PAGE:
Mixed-use high-rise maxed out

When The Ogden, 150 Las Vegas Blvd. North, was completed in early 2008, the housing market was dropping into a crisis, jobs were following, and starting a new business looked like a challenging venture at best.

Six years after it was completed, the high-rise luxury condominiums are at 100 percent occupancy, and all of the first-floor commercial spaces are open for business. On May 12, the last piece of the puzzle fell into place when The Window, a multipurpose space with an artist-in-residency program, opened.

David Gould, an Iowa-based educator, runs Downtown Project, 1800 Industrial Road. When Zappos CEO Tony Hsieh spoke at one of Gould’s classes in 2010, Gould was so struck by Hsieh that he followed his career, and last summer he came out to work with him, hoping to expand on how he conducts classes.

“I came here in August with the idea of trying to push what I was doing in the classroom into a city,” Gould said. “The overwhelming question for me was, ‘How does a city learn?’ ”

Downtown Project will be used for a variety of purposes, and promotion of the arts is set to be one focus. Initially, nonprofits will hold meetings there, and the many tables can be used for curated evening events.

Las Vegas artist Donovan Fitzgerald is working on an art installation at The Window, creating elegant chalk drawings on the tops of the room’s pillars. The classically trained and internationally known artist rarely shows his work in town, but several of his pieces are set to be on display at the The Window through July.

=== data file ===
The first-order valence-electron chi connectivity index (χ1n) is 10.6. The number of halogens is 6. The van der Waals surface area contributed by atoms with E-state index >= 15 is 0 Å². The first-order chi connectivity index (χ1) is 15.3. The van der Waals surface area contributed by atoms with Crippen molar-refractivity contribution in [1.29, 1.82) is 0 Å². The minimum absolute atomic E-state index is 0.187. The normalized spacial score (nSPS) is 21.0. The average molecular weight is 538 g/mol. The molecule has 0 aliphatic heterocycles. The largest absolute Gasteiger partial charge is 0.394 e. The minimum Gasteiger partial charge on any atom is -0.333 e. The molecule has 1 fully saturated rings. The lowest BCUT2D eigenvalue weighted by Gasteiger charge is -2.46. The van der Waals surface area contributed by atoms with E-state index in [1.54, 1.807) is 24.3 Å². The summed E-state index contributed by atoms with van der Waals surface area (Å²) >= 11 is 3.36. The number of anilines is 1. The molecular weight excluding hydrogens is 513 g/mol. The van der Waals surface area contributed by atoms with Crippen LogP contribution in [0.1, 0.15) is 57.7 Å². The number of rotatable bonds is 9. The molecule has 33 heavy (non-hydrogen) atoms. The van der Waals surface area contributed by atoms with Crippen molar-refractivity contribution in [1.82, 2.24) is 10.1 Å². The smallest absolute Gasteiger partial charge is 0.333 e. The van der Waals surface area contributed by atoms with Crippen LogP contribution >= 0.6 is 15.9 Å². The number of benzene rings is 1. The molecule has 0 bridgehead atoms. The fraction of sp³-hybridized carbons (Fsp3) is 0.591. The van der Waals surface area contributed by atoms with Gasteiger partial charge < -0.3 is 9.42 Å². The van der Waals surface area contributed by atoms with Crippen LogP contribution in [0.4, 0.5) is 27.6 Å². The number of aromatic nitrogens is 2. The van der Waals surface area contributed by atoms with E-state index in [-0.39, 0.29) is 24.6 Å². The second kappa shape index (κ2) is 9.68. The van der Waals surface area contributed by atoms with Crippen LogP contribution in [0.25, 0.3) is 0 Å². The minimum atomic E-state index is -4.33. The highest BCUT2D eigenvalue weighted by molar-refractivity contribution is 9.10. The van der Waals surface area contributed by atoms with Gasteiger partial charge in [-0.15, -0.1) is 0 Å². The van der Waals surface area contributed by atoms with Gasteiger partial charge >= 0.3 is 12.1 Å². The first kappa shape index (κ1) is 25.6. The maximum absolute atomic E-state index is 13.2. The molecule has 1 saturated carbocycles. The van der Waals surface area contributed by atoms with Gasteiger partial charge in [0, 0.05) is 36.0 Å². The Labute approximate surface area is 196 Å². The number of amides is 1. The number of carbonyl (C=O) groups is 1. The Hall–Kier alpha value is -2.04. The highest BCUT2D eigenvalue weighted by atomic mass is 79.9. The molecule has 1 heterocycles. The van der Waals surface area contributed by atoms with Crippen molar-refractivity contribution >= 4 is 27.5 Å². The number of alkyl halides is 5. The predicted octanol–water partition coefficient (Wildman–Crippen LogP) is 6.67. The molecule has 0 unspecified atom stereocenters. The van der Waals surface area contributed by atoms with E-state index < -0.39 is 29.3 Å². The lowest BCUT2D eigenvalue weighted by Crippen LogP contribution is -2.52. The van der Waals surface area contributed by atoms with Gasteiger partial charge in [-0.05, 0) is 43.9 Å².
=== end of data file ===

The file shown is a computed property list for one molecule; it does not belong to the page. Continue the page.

Two restaurants have been open at The Ogden for more than a year: Wild, which features fresh, locally sourced food with several gluten-free options, and Rachel’s Kitchen, part of a small, local chain of gourmet cafes.

The Ogden’s branch of Rachel’s Kitchen is owned and operated by Henderson resident Caran Richardson and Summerlin resident Kathy Wilson.

“We’re both longtime Las Vegas (valley) residents, and we were involved in the construction business,” Richardson said. “In 2008 and 2009, when construction took a hit, we started thinking about what kind of jobs we’d like to have. This place turned out to be just what we were looking for.”

Despite being half a block from Fremont Street, Richardson said most of her customers were locals, including several regulars who commute by elevator and are waiting for their coffee when the doors open at 7 a.m.

“We’re very much a part of the community here, and that’s the way we like it,” Richardson said.

In April, the Scullery opened at the northeast corner of the building. The high-end, well-lit bar includes quiet booths in the back and a small performance space. Only a few shows have taken place there, including a monthly artistic variety show, “Zoe’s Little Playthings” and “The Bucket Show,” a Wednesday night improv set.

“It’s a great space. It’s intimate and a little quirky,” said “The Bucket Show’s” Matt Donnelly. “When we found out it was available, we jumped on it. We only had four or five days to put it together and promote it, but it was a standing-room-only show.”

Contact East Valley View reporter F. Andrew Taylor at or 702-380-4532.

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